Killdeer: Large banded plover, brown upperparts and white underparts, two distinct black bands cross upper breast. White stripes on wings are visible in flight. Tail and rump show rust-brown in flight. Black bill, pink-brown legs and feet. Wavering, erratic flight, capable of swift, direct flight.
Range and Habitat
Killdeer: Breeds from Alaska east to Newfoundland and southward. Spends winters north to British Columbia, Utah, the Ohio Valley, and Massachusetts; also found in South America. Preferred habitats include open areas such as plowed fields, golf courses, and short-grass prairies.
Killdeer exhibit a clever "broken wing display" in which they appear to be struggling with a broken wing while leading the predator away from their babies.
Although technically shorebirds, they are unusual in this group because they often nest and live far from water.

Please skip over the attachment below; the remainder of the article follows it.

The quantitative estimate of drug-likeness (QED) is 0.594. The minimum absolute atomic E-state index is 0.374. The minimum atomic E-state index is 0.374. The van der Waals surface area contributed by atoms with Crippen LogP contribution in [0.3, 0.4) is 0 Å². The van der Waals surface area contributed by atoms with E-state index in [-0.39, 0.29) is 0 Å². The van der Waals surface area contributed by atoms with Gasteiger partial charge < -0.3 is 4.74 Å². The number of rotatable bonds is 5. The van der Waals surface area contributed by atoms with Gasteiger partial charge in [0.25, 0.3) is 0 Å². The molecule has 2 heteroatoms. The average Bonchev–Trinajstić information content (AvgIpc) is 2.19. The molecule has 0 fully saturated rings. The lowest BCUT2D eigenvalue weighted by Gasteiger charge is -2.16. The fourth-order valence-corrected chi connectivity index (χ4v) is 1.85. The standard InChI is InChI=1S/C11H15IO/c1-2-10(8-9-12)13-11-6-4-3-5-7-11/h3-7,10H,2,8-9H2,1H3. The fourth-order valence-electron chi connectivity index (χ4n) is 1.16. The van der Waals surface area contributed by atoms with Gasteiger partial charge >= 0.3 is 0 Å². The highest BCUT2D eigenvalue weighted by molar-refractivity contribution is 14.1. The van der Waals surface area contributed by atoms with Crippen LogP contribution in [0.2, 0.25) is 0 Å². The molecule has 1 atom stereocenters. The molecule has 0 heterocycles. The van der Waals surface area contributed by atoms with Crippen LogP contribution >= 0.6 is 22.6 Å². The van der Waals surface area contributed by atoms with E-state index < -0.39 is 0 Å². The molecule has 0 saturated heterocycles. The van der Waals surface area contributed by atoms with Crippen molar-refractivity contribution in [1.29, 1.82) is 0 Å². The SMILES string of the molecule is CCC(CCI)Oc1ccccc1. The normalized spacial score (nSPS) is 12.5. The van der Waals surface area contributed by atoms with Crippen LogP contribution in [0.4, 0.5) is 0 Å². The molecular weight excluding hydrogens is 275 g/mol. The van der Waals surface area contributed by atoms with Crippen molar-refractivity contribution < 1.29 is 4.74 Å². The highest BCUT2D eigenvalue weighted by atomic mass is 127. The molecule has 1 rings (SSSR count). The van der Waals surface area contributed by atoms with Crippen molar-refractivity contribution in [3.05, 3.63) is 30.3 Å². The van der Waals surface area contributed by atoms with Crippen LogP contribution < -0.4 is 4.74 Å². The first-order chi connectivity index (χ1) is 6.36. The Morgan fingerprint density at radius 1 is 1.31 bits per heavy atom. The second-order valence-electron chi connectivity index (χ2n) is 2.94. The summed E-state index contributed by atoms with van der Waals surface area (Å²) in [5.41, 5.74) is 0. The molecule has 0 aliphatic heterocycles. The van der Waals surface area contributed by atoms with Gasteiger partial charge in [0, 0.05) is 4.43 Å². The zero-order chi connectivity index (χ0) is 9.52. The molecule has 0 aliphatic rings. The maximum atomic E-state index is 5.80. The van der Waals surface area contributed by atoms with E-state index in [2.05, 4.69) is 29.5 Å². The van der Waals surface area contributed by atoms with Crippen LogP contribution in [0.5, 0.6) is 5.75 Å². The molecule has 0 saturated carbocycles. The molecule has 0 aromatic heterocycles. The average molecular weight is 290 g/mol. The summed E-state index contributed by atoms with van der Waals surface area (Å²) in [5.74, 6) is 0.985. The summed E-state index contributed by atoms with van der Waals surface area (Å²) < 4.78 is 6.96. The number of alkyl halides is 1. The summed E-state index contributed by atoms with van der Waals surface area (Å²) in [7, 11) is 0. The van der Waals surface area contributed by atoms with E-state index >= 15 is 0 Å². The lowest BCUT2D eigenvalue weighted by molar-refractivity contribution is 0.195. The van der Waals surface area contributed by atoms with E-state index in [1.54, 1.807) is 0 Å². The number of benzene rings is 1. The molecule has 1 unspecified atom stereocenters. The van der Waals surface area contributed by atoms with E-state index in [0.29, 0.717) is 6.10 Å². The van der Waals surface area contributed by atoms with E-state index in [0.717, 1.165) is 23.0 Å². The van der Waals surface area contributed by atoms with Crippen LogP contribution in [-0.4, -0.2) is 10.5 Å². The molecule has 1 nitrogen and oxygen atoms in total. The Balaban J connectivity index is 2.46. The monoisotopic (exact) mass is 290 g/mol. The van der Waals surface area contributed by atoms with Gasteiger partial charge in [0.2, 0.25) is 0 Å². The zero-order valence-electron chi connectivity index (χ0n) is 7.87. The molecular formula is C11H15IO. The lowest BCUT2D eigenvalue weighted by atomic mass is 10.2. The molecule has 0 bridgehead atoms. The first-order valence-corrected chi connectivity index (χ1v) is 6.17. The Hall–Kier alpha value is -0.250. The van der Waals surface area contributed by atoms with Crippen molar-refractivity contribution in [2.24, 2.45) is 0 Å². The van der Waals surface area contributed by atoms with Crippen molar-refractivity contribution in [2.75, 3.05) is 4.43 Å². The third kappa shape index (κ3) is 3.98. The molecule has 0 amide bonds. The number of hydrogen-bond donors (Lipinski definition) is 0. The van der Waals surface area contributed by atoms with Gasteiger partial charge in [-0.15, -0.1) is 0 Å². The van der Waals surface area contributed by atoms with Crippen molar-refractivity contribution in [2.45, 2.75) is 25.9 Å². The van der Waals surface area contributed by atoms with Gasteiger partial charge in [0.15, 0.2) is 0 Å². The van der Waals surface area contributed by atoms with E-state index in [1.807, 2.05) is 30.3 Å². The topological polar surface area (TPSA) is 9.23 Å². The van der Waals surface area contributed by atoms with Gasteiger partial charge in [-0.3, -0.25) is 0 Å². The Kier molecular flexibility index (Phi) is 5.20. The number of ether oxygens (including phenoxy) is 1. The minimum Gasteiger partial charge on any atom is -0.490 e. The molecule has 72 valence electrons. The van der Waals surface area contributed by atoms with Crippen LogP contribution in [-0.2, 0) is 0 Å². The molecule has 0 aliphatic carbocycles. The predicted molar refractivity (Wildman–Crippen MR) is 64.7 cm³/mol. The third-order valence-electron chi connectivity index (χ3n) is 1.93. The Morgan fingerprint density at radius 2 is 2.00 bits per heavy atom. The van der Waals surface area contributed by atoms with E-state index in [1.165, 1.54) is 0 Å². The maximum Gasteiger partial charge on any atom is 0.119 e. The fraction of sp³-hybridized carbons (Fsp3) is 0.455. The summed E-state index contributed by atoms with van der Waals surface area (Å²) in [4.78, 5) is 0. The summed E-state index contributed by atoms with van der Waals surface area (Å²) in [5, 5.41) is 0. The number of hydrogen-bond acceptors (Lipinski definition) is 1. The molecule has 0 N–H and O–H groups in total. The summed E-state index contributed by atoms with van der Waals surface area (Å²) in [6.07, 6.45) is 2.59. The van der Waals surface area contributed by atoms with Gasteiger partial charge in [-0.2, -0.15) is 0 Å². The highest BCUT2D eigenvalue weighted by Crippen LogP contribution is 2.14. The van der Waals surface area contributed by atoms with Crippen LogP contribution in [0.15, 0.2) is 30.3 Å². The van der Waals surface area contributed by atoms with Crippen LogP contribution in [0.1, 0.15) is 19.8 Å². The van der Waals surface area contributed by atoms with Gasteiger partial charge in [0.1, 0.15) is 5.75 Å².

They are ground-nesting birds that are famous for hiding their nests right out in the open. They really use no nesting materials and rely on distraction displays to protect their offspring.
A group of killdeers are collectively known as a "season" of killdeers.
The Killdeer is rated as Least Concern. The previous rating for the Killdeer was Lower Risk. That rating was downgraded in 2004 to Least Concern due to the stability of the range and population of this bird species. This bird species is native to South America and the Caribbean. The range of the Killdeer is large, reaching up to 14 million square kilometers. The population of the Killdeer is about 1 million individuals at this time. There are not any known threats facing the range or the population of the Killdeer presently.